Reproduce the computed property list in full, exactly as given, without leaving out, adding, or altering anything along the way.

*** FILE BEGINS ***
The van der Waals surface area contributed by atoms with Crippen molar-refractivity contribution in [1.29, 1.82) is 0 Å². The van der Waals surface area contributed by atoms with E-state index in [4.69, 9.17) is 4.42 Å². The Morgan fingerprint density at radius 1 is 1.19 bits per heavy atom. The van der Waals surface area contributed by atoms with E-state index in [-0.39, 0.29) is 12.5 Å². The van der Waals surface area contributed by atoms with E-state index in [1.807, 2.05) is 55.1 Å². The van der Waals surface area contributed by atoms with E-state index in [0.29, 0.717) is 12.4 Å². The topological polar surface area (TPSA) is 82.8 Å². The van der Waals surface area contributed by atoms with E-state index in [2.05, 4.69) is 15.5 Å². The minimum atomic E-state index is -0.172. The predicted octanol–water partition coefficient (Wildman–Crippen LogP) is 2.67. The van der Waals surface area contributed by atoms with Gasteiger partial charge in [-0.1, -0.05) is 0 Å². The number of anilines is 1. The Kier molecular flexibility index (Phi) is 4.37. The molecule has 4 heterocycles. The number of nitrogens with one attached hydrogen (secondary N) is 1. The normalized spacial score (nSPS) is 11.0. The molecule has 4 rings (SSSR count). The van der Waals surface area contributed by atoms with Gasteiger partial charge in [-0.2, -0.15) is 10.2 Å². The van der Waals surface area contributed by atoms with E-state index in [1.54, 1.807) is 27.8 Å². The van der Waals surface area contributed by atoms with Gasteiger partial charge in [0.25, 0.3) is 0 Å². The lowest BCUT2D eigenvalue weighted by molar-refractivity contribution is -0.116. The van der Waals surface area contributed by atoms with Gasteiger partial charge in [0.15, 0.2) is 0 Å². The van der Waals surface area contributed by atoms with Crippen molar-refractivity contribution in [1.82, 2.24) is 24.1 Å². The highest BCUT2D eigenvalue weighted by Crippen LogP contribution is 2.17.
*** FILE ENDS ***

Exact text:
The van der Waals surface area contributed by atoms with Crippen molar-refractivity contribution in [1.29, 1.82) is 0 Å². The van der Waals surface area contributed by atoms with E-state index in [4.69, 9.17) is 4.42 Å². The Morgan fingerprint density at radius 1 is 1.19 bits per heavy atom. The van der Waals surface area contributed by atoms with E-state index in [-0.39, 0.29) is 12.5 Å². The van der Waals surface area contributed by atoms with E-state index in [1.807, 2.05) is 55.1 Å². The van der Waals surface area contributed by atoms with E-state index in [0.29, 0.717) is 12.4 Å². The topological polar surface area (TPSA) is 82.8 Å². The van der Waals surface area contributed by atoms with E-state index in [2.05, 4.69) is 15.5 Å². The minimum atomic E-state index is -0.172. The predicted octanol–water partition coefficient (Wildman–Crippen LogP) is 2.67. The van der Waals surface area contributed by atoms with Gasteiger partial charge in [-0.1, -0.05) is 0 Å². The number of anilines is 1. The Kier molecular flexibility index (Phi) is 4.37. The molecule has 4 heterocycles. The number of nitrogens with one attached hydrogen (secondary N) is 1. The normalized spacial score (nSPS) is 11.0. The molecule has 4 rings (SSSR count). The van der Waals surface area contributed by atoms with Gasteiger partial charge in [-0.2, -0.15) is 10.2 Å². The van der Waals surface area contributed by atoms with E-state index in [1.54, 1.807) is 27.8 Å². The van der Waals surface area contributed by atoms with Gasteiger partial charge in [0.25, 0.3) is 0 Å². The lowest BCUT2D eigenvalue weighted by molar-refractivity contribution is -0.116. The van der Waals surface area contributed by atoms with Gasteiger partial charge in [0.15, 0.2) is 0 Å². The van der Waals surface area contributed by atoms with Crippen molar-refractivity contribution in [1.82, 2.24) is 24.1 Å². The highest BCUT2D eigenvalue weighted by Crippen LogP contribution is 2.17.